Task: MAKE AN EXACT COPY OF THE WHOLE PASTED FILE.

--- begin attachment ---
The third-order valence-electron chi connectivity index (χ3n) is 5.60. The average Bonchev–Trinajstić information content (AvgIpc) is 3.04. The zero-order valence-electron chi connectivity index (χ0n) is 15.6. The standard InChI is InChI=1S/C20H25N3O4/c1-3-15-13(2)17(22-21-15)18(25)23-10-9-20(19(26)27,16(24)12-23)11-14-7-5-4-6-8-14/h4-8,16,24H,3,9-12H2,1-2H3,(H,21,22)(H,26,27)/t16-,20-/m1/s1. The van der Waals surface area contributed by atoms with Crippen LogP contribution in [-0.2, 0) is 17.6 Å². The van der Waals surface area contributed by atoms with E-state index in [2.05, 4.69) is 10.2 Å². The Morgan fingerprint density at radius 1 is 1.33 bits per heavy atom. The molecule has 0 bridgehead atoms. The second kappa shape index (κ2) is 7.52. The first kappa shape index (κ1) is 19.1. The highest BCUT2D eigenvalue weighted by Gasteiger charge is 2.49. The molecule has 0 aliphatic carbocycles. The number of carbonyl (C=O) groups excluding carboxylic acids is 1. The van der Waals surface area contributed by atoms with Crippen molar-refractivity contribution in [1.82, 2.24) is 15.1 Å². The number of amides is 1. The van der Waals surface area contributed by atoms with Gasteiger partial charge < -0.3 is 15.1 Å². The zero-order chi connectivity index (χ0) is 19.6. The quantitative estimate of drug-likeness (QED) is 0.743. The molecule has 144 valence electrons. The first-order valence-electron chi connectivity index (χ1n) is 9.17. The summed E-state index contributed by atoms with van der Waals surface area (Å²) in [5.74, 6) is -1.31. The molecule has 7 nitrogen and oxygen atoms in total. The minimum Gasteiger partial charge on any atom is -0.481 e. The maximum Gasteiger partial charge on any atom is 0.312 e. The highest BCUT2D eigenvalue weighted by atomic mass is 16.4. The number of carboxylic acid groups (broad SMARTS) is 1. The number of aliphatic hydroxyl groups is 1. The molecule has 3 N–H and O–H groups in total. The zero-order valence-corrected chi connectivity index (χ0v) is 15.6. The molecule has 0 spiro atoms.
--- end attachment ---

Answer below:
The third-order valence-electron chi connectivity index (χ3n) is 5.60. The average Bonchev–Trinajstić information content (AvgIpc) is 3.04. The zero-order valence-electron chi connectivity index (χ0n) is 15.6. The standard InChI is InChI=1S/C20H25N3O4/c1-3-15-13(2)17(22-21-15)18(25)23-10-9-20(19(26)27,16(24)12-23)11-14-7-5-4-6-8-14/h4-8,16,24H,3,9-12H2,1-2H3,(H,21,22)(H,26,27)/t16-,20-/m1/s1. The van der Waals surface area contributed by atoms with Crippen LogP contribution in [-0.2, 0) is 17.6 Å². The van der Waals surface area contributed by atoms with E-state index in [2.05, 4.69) is 10.2 Å². The Morgan fingerprint density at radius 1 is 1.33 bits per heavy atom. The molecule has 0 bridgehead atoms. The second kappa shape index (κ2) is 7.52. The first kappa shape index (κ1) is 19.1. The highest BCUT2D eigenvalue weighted by Gasteiger charge is 2.49. The molecule has 0 aliphatic carbocycles. The number of carbonyl (C=O) groups excluding carboxylic acids is 1. The van der Waals surface area contributed by atoms with Crippen molar-refractivity contribution in [1.82, 2.24) is 15.1 Å². The number of amides is 1. The van der Waals surface area contributed by atoms with Gasteiger partial charge < -0.3 is 15.1 Å². The zero-order chi connectivity index (χ0) is 19.6. The quantitative estimate of drug-likeness (QED) is 0.743. The molecule has 144 valence electrons. The first-order valence-electron chi connectivity index (χ1n) is 9.17. The summed E-state index contributed by atoms with van der Waals surface area (Å²) in [5.74, 6) is -1.31. The molecule has 7 nitrogen and oxygen atoms in total. The minimum Gasteiger partial charge on any atom is -0.481 e. The maximum Gasteiger partial charge on any atom is 0.312 e. The highest BCUT2D eigenvalue weighted by atomic mass is 16.4. The number of carboxylic acid groups (broad SMARTS) is 1. The number of aliphatic hydroxyl groups is 1. The molecule has 3 N–H and O–H groups in total. The zero-order valence-corrected chi connectivity index (χ0v) is 15.6. The molecule has 0 spiro atoms.